Firms and governments operate in broad networks in which the home government and its diplomatic service are a critical node – or a “referral point” – between firms and potential partners in foreign locations. Thus diplomatic relations between countries matter for the choice of foreign investment location. Using a network perspective, we argue that the extent to which good diplomatic relations induce firms to invest in friendly host countries depends on their political connections to home governments. Those with stronger ties to home governments can better access and leverage intergovernmental diplomatic connections, thus benefiting potentially from enhanced access to information, reduced political risks, and increased legitimacy. Such ability of politically connected firms is more useful where weak institutional impartiality in the host country inhibits neutral treatment of foreign investors. Empirically, using overseas investment location decisions by Chinese firms, we find that the types of home government ties (i.e., whether they are organizational or personal and whether those relationships are with central or local goverments) and the impartiality of host institutions are both important contingencies affecting firms’ utilization of diplomatic relations. We discuss the implications of our study to research on network theory, political ties, and internationalization of emerging market firms.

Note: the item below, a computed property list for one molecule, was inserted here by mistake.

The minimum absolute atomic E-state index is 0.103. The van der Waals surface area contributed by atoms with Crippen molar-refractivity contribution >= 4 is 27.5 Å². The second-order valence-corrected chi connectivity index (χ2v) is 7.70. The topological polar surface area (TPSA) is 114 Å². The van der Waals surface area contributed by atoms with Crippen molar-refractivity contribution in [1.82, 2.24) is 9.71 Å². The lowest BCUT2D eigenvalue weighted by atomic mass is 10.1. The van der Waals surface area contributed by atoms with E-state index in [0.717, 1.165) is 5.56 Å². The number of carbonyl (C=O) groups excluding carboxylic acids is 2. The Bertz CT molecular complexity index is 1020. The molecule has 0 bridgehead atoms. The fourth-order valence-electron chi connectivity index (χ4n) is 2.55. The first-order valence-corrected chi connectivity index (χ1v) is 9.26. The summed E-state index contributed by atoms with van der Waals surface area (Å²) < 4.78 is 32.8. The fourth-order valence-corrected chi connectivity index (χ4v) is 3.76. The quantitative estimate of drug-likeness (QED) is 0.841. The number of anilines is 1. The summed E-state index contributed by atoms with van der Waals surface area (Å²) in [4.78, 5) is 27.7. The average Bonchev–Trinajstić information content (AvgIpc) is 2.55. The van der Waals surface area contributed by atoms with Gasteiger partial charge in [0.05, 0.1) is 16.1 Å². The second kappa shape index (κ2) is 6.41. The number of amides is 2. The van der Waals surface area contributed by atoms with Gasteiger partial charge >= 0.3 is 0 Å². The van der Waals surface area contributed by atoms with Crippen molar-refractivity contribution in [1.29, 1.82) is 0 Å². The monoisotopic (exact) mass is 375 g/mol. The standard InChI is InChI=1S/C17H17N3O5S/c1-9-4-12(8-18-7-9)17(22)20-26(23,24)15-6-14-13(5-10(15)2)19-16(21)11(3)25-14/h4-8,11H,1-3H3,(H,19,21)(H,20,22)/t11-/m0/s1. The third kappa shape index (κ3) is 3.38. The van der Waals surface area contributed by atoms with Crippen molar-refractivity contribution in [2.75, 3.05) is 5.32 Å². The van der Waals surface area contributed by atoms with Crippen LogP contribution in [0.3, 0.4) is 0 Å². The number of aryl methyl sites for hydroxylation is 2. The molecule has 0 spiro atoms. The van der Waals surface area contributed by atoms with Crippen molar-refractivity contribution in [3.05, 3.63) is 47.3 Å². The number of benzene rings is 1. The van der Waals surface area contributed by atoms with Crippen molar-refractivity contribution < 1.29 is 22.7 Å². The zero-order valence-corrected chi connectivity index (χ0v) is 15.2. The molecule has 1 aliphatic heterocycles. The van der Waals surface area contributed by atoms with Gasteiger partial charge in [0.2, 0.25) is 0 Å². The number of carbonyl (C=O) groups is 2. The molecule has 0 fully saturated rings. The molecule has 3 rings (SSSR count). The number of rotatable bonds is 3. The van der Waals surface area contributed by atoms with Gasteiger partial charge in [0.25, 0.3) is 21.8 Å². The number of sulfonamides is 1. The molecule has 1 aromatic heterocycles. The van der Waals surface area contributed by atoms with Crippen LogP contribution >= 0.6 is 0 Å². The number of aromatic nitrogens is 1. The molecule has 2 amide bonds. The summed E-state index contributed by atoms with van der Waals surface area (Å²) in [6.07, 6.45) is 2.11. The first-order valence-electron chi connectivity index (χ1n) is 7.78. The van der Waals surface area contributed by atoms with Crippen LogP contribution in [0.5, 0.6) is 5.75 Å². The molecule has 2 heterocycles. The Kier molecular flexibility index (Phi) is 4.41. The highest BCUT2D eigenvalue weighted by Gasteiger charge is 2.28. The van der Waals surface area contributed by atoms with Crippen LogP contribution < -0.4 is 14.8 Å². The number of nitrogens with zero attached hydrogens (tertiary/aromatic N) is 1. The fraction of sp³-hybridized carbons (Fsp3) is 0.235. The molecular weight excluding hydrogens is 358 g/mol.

foreign location choice